Charge co-director Malcolm Murray-Clark is here quoted as saying that drivers who enter the zone without paying every day of the week were only receiving a penalty notice once a week, and that: "We'd want that to rise to at least three, possibly four, a week." This, clearly, is not a fully automated, bulletproof system firing on all cylinders, but one that requires a very worrying level of manual intervention. Last week, Livingstone admitted that a whole seven vehicles had been impounded since February, which also seems a tad of an underachievement, given the number of zeroes (ah, that's why...) on the end of the unpaid penalty notices tally. Clearly, the vaunted scheme is a bit broken - how broken, we presume, has yet to emerge. ®

Related stories:
The London charge zone, the DP Act, and MS .NET

SANS - Survey on application security programs

More from The Register

next story
This time it's 'Personal': new Office 365 sub covers just two devices
Redmond also brings Office into Google's back yard
Oh no, Joe: WinPhone users already griping over 8.1 mega-update
Hang on. Which bit of Developer Preview don't you understand?
Microsoft lobs pre-release Windows Phone 8.1 at devs who dare
App makers can load it before anyone else, but if they do they're stuck with it
Half of Twitter's 'active users' are SILENT STALKERS
Nearly 50% have NEVER tweeted a word
Internet-of-stuff startup dumps NoSQL for ... SQL?
NoSQL taste great at first but lacks proper nutrients, says startup cloud whiz
IRS boss on XP migration: 'Classic fix the airplane while you're flying it attempt'
Plus: Condoleezza Rice at Dropbox 'maybe she can find ... weapons of mass destruction'
Ditch the sync, paddle in the Streem: Upstart offers syncless sharing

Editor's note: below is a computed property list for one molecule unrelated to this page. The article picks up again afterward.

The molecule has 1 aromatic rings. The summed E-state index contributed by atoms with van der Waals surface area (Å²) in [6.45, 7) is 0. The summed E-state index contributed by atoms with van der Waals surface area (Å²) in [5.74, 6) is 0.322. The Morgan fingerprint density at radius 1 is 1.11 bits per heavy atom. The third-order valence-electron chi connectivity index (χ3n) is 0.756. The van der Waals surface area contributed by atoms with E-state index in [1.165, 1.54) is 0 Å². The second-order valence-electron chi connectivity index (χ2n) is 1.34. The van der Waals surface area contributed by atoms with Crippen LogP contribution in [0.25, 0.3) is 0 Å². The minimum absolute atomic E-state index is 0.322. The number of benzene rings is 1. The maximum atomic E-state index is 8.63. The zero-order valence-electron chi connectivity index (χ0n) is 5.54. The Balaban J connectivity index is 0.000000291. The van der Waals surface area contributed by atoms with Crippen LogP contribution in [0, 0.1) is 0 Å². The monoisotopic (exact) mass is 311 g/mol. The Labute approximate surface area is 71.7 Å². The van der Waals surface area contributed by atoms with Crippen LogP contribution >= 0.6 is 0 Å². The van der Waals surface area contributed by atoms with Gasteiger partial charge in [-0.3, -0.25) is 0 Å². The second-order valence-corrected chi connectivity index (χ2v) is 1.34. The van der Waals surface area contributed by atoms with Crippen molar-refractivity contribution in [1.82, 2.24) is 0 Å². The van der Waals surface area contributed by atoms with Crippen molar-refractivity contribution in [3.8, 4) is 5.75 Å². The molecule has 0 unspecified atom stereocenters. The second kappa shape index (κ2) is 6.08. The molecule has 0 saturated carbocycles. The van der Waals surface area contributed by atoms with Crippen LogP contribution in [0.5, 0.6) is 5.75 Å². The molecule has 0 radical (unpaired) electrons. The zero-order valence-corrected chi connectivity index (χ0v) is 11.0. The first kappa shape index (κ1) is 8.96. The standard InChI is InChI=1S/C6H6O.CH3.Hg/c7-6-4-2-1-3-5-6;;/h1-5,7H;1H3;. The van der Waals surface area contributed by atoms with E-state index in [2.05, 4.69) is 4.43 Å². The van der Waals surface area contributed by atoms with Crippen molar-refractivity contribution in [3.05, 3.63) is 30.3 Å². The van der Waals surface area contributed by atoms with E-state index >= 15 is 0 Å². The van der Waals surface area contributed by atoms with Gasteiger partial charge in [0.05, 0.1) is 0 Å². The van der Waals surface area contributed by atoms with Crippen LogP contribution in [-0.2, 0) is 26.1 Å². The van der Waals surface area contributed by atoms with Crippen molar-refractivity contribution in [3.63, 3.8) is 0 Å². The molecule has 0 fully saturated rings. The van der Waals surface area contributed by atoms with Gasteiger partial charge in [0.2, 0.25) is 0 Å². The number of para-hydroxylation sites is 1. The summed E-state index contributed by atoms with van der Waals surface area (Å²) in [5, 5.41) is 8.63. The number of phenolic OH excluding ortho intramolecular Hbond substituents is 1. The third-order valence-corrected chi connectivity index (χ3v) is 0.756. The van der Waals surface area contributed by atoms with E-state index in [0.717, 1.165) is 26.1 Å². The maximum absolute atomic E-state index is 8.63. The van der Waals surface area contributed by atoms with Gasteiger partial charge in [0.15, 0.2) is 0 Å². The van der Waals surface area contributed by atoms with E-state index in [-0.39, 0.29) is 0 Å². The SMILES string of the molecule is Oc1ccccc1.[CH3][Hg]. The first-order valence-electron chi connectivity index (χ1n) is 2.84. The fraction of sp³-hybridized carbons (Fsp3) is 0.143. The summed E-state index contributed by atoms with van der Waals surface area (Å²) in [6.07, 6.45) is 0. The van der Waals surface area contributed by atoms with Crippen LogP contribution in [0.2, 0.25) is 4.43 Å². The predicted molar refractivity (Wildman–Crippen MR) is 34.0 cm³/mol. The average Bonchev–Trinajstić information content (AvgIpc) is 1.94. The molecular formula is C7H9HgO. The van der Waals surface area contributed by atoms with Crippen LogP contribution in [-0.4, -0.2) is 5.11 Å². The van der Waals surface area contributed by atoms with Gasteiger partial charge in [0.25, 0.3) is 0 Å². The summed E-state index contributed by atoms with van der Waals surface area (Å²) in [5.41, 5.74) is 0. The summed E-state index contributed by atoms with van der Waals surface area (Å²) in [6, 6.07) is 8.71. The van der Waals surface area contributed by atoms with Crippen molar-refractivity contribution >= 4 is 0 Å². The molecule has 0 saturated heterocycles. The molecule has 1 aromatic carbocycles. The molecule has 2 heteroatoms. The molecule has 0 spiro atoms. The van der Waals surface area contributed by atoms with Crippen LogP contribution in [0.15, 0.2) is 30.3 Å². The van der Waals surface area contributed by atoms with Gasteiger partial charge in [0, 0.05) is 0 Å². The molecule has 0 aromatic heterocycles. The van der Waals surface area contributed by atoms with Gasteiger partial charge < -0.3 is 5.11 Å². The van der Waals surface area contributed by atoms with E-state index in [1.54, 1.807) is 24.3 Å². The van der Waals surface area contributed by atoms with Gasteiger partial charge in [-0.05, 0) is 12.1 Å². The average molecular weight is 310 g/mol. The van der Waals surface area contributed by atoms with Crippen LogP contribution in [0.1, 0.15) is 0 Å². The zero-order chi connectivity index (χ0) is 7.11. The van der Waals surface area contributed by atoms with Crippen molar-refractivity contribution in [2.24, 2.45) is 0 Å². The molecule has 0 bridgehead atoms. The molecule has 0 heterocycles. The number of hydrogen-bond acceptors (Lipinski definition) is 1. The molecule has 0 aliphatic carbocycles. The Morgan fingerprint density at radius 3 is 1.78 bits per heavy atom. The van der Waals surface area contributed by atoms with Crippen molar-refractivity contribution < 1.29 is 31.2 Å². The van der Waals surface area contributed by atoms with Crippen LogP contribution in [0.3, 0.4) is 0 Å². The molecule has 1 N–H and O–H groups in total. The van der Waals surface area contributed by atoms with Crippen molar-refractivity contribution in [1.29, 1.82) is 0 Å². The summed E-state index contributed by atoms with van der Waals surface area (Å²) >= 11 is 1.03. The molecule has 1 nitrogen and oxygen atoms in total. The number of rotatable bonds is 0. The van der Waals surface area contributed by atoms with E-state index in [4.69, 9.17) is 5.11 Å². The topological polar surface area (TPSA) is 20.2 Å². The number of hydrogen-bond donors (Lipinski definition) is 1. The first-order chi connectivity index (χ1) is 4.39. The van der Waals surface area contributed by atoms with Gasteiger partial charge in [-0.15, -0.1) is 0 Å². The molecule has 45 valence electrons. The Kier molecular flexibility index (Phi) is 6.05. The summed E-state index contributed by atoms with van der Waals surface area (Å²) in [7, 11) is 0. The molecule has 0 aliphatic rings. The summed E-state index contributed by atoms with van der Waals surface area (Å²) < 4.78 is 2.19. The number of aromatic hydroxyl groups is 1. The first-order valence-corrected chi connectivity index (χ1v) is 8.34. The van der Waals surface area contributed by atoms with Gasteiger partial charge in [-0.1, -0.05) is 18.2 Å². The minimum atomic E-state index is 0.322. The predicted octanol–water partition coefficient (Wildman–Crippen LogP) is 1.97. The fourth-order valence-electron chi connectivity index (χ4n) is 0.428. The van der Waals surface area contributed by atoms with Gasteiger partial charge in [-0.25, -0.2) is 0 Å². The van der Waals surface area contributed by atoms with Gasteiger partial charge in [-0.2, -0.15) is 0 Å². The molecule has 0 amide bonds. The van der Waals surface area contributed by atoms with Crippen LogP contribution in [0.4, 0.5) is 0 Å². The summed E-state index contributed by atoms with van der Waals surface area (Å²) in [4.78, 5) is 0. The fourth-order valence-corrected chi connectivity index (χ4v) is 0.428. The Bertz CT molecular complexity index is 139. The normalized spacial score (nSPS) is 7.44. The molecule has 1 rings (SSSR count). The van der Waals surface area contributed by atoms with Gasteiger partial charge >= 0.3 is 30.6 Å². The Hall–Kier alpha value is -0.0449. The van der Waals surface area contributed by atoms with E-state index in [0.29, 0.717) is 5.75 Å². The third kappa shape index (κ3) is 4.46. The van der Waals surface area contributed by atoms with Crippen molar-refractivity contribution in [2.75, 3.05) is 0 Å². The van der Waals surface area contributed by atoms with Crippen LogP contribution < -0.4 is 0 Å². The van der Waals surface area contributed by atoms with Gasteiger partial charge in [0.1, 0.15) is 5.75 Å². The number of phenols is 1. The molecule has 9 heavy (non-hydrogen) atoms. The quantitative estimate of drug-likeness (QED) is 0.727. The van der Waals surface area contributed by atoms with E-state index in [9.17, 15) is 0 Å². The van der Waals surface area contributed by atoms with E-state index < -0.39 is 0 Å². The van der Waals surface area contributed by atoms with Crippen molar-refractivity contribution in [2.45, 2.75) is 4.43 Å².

Upload, delete and carry on sharing afterwards?
New Facebook phone app allows you to stalk your mates
Nearby Friends feature goes live in a few weeks
Microsoft TIER SMEAR changes app prices whether devs ask or not
Some go up, some go down, Redmond goes silent
prev story

Whitepapers

Securing web applications made simple and scalable
In this whitepaper learn how automated security testing can provide a simple and scalable way to protect your web applications.
3 Big data security analytics techniques
Applying these Big Data security analytics techniques can help you make your business safer by detecting attacks early, before significant damage is done.
The benefits of software based PBX
Why you should break free from your proprietary PBX and how to leverage your existing server hardware.
Top three mobile application threats
Learn about three of the top mobile application security threats facing businesses today and recommendations on how to mitigate the risk.
Combat fraud and increase customer satisfaction
Based on their experience using HP ArcSight Enterprise Security Manager for IT security operations, Finansbank moved to HP ArcSight ESM for fraud management.